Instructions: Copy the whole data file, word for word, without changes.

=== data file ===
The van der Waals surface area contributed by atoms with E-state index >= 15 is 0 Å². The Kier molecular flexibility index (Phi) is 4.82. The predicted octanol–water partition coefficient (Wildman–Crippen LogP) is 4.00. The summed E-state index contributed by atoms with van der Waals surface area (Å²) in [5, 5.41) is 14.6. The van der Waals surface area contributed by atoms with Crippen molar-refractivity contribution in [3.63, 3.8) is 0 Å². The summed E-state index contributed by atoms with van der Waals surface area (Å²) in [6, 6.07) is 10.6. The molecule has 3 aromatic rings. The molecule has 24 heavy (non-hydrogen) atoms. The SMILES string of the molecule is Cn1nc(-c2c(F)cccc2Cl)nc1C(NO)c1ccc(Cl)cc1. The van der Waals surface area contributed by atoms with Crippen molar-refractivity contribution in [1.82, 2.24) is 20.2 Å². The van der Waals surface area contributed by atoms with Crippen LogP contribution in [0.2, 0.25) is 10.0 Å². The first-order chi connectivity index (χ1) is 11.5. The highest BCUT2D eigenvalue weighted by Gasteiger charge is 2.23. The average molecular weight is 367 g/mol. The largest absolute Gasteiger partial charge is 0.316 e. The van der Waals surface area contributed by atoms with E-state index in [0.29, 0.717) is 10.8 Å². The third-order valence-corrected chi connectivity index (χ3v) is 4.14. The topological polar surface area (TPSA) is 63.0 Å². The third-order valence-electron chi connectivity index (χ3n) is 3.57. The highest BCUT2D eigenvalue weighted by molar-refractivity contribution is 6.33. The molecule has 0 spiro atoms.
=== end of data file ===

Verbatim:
The van der Waals surface area contributed by atoms with E-state index >= 15 is 0 Å². The Kier molecular flexibility index (Phi) is 4.82. The predicted octanol–water partition coefficient (Wildman–Crippen LogP) is 4.00. The summed E-state index contributed by atoms with van der Waals surface area (Å²) in [5, 5.41) is 14.6. The van der Waals surface area contributed by atoms with Crippen molar-refractivity contribution in [3.63, 3.8) is 0 Å². The summed E-state index contributed by atoms with van der Waals surface area (Å²) in [6, 6.07) is 10.6. The molecule has 3 aromatic rings. The molecule has 24 heavy (non-hydrogen) atoms. The SMILES string of the molecule is Cn1nc(-c2c(F)cccc2Cl)nc1C(NO)c1ccc(Cl)cc1. The van der Waals surface area contributed by atoms with Crippen molar-refractivity contribution in [1.82, 2.24) is 20.2 Å². The van der Waals surface area contributed by atoms with Crippen LogP contribution in [0.2, 0.25) is 10.0 Å². The first-order chi connectivity index (χ1) is 11.5. The highest BCUT2D eigenvalue weighted by Gasteiger charge is 2.23. The average molecular weight is 367 g/mol. The largest absolute Gasteiger partial charge is 0.316 e. The van der Waals surface area contributed by atoms with E-state index in [0.29, 0.717) is 10.8 Å². The third-order valence-corrected chi connectivity index (χ3v) is 4.14. The topological polar surface area (TPSA) is 63.0 Å². The third-order valence-electron chi connectivity index (χ3n) is 3.57. The highest BCUT2D eigenvalue weighted by molar-refractivity contribution is 6.33. The molecule has 0 spiro atoms.